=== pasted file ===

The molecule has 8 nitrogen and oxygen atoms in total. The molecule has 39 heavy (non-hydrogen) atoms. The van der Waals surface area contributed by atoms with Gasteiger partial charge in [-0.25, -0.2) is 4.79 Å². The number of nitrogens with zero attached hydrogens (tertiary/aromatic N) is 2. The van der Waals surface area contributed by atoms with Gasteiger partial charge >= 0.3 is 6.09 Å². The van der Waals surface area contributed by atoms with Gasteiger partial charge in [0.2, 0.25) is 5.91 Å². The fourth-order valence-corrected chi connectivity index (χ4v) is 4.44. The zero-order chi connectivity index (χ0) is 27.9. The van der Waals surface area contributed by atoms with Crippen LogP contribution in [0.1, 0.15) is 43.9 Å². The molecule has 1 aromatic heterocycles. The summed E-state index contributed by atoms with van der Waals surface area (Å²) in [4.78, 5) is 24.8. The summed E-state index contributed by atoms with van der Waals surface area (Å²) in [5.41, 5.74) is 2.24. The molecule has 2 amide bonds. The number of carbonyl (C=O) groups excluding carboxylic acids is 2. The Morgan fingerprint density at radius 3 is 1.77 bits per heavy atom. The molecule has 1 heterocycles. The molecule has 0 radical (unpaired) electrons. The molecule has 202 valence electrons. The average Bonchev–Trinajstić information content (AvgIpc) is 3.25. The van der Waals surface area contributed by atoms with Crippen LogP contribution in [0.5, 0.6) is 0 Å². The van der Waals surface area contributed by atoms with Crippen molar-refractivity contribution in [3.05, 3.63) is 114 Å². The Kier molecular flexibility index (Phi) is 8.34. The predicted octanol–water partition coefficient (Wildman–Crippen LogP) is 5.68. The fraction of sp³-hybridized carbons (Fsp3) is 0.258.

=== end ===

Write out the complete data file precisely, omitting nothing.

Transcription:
The molecule has 8 nitrogen and oxygen atoms in total. The molecule has 39 heavy (non-hydrogen) atoms. The van der Waals surface area contributed by atoms with Gasteiger partial charge in [-0.25, -0.2) is 4.79 Å². The number of nitrogens with zero attached hydrogens (tertiary/aromatic N) is 2. The van der Waals surface area contributed by atoms with Gasteiger partial charge >= 0.3 is 6.09 Å². The van der Waals surface area contributed by atoms with Gasteiger partial charge in [0.2, 0.25) is 5.91 Å². The fourth-order valence-corrected chi connectivity index (χ4v) is 4.44. The zero-order chi connectivity index (χ0) is 27.9. The van der Waals surface area contributed by atoms with Crippen LogP contribution in [0.1, 0.15) is 43.9 Å². The molecule has 1 aromatic heterocycles. The summed E-state index contributed by atoms with van der Waals surface area (Å²) in [4.78, 5) is 24.8. The summed E-state index contributed by atoms with van der Waals surface area (Å²) in [5.41, 5.74) is 2.24. The molecule has 2 amide bonds. The number of carbonyl (C=O) groups excluding carboxylic acids is 2. The Morgan fingerprint density at radius 3 is 1.77 bits per heavy atom. The molecule has 1 heterocycles. The molecule has 0 radical (unpaired) electrons. The molecule has 202 valence electrons. The average Bonchev–Trinajstić information content (AvgIpc) is 3.25. The van der Waals surface area contributed by atoms with Crippen LogP contribution in [0.5, 0.6) is 0 Å². The van der Waals surface area contributed by atoms with Crippen molar-refractivity contribution in [3.05, 3.63) is 114 Å². The Kier molecular flexibility index (Phi) is 8.34. The predicted octanol–water partition coefficient (Wildman–Crippen LogP) is 5.68. The fraction of sp³-hybridized carbons (Fsp3) is 0.258.